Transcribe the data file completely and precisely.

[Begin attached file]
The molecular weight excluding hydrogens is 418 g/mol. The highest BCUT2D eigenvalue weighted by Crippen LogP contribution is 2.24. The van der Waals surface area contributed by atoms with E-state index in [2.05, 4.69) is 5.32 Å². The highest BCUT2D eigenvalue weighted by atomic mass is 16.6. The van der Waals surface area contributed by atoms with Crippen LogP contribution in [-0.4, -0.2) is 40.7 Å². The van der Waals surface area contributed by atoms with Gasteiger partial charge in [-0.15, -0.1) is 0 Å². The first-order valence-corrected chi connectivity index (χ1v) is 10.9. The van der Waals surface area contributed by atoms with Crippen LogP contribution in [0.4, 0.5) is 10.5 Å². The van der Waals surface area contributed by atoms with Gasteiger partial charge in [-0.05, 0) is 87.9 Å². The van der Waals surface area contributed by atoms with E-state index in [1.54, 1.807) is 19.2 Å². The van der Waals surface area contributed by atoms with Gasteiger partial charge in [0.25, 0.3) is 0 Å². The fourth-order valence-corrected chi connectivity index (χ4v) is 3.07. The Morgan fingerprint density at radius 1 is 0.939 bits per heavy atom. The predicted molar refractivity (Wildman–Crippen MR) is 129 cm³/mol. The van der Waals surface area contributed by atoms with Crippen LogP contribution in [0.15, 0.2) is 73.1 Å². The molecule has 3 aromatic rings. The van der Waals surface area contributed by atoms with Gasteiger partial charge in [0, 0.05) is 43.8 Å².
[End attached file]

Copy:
The molecular weight excluding hydrogens is 418 g/mol. The highest BCUT2D eigenvalue weighted by Crippen LogP contribution is 2.24. The van der Waals surface area contributed by atoms with E-state index in [2.05, 4.69) is 5.32 Å². The highest BCUT2D eigenvalue weighted by atomic mass is 16.6. The van der Waals surface area contributed by atoms with Crippen LogP contribution in [-0.4, -0.2) is 40.7 Å². The van der Waals surface area contributed by atoms with Gasteiger partial charge in [-0.15, -0.1) is 0 Å². The first-order valence-corrected chi connectivity index (χ1v) is 10.9. The van der Waals surface area contributed by atoms with Crippen LogP contribution in [0.4, 0.5) is 10.5 Å². The van der Waals surface area contributed by atoms with Gasteiger partial charge in [-0.05, 0) is 87.9 Å². The van der Waals surface area contributed by atoms with E-state index in [1.54, 1.807) is 19.2 Å². The van der Waals surface area contributed by atoms with Gasteiger partial charge in [0.25, 0.3) is 0 Å². The fourth-order valence-corrected chi connectivity index (χ4v) is 3.07. The Morgan fingerprint density at radius 1 is 0.939 bits per heavy atom. The predicted molar refractivity (Wildman–Crippen MR) is 129 cm³/mol. The van der Waals surface area contributed by atoms with Crippen LogP contribution in [0.15, 0.2) is 73.1 Å². The molecule has 3 aromatic rings. The van der Waals surface area contributed by atoms with Gasteiger partial charge in [0, 0.05) is 43.8 Å².